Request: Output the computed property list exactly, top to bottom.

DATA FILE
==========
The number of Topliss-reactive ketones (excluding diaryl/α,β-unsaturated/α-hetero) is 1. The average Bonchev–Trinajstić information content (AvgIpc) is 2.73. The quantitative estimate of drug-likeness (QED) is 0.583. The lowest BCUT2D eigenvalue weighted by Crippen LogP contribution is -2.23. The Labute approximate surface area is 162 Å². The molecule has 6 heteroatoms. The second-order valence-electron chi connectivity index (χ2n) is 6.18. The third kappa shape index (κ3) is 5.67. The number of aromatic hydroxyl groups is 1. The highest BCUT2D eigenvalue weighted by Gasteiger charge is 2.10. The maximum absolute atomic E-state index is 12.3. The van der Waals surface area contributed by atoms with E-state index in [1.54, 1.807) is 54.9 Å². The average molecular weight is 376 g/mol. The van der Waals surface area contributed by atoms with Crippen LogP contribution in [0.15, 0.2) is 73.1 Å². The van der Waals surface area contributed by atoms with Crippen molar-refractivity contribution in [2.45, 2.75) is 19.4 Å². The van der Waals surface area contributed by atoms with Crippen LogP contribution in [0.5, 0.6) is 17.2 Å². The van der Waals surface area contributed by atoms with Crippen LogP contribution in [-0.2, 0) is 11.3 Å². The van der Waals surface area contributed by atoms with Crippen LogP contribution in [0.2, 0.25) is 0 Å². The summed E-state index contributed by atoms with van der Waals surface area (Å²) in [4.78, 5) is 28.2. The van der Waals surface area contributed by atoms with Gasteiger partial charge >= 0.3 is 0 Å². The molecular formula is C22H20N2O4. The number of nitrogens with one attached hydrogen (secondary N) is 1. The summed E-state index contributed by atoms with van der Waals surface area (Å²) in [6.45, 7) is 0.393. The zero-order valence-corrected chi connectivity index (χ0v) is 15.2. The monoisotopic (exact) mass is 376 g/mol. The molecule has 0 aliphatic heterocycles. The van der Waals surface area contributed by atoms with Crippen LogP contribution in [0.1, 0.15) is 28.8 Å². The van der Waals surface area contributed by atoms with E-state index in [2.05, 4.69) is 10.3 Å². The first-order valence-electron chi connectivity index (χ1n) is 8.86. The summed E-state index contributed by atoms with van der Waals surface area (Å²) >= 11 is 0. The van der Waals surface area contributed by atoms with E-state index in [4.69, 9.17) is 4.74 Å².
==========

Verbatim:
The number of Topliss-reactive ketones (excluding diaryl/α,β-unsaturated/α-hetero) is 1. The average Bonchev–Trinajstić information content (AvgIpc) is 2.73. The quantitative estimate of drug-likeness (QED) is 0.583. The lowest BCUT2D eigenvalue weighted by Crippen LogP contribution is -2.23. The Labute approximate surface area is 162 Å². The molecule has 6 heteroatoms. The second-order valence-electron chi connectivity index (χ2n) is 6.18. The third kappa shape index (κ3) is 5.67. The number of aromatic hydroxyl groups is 1. The highest BCUT2D eigenvalue weighted by Gasteiger charge is 2.10. The maximum absolute atomic E-state index is 12.3. The van der Waals surface area contributed by atoms with E-state index in [1.54, 1.807) is 54.9 Å². The average molecular weight is 376 g/mol. The van der Waals surface area contributed by atoms with Crippen LogP contribution in [0.15, 0.2) is 73.1 Å². The van der Waals surface area contributed by atoms with Crippen molar-refractivity contribution in [2.45, 2.75) is 19.4 Å². The van der Waals surface area contributed by atoms with Crippen LogP contribution in [0.5, 0.6) is 17.2 Å². The van der Waals surface area contributed by atoms with Crippen LogP contribution in [-0.2, 0) is 11.3 Å². The van der Waals surface area contributed by atoms with Crippen LogP contribution in [0.2, 0.25) is 0 Å². The summed E-state index contributed by atoms with van der Waals surface area (Å²) in [4.78, 5) is 28.2. The van der Waals surface area contributed by atoms with Gasteiger partial charge >= 0.3 is 0 Å². The molecular formula is C22H20N2O4. The number of nitrogens with one attached hydrogen (secondary N) is 1. The summed E-state index contributed by atoms with van der Waals surface area (Å²) in [6.45, 7) is 0.393. The zero-order valence-corrected chi connectivity index (χ0v) is 15.2. The monoisotopic (exact) mass is 376 g/mol. The molecule has 0 aliphatic heterocycles. The van der Waals surface area contributed by atoms with Crippen LogP contribution in [0.1, 0.15) is 28.8 Å². The van der Waals surface area contributed by atoms with E-state index in [2.05, 4.69) is 10.3 Å². The first-order valence-electron chi connectivity index (χ1n) is 8.86. The summed E-state index contributed by atoms with van der Waals surface area (Å²) >= 11 is 0. The van der Waals surface area contributed by atoms with E-state index in [4.69, 9.17) is 4.74 Å².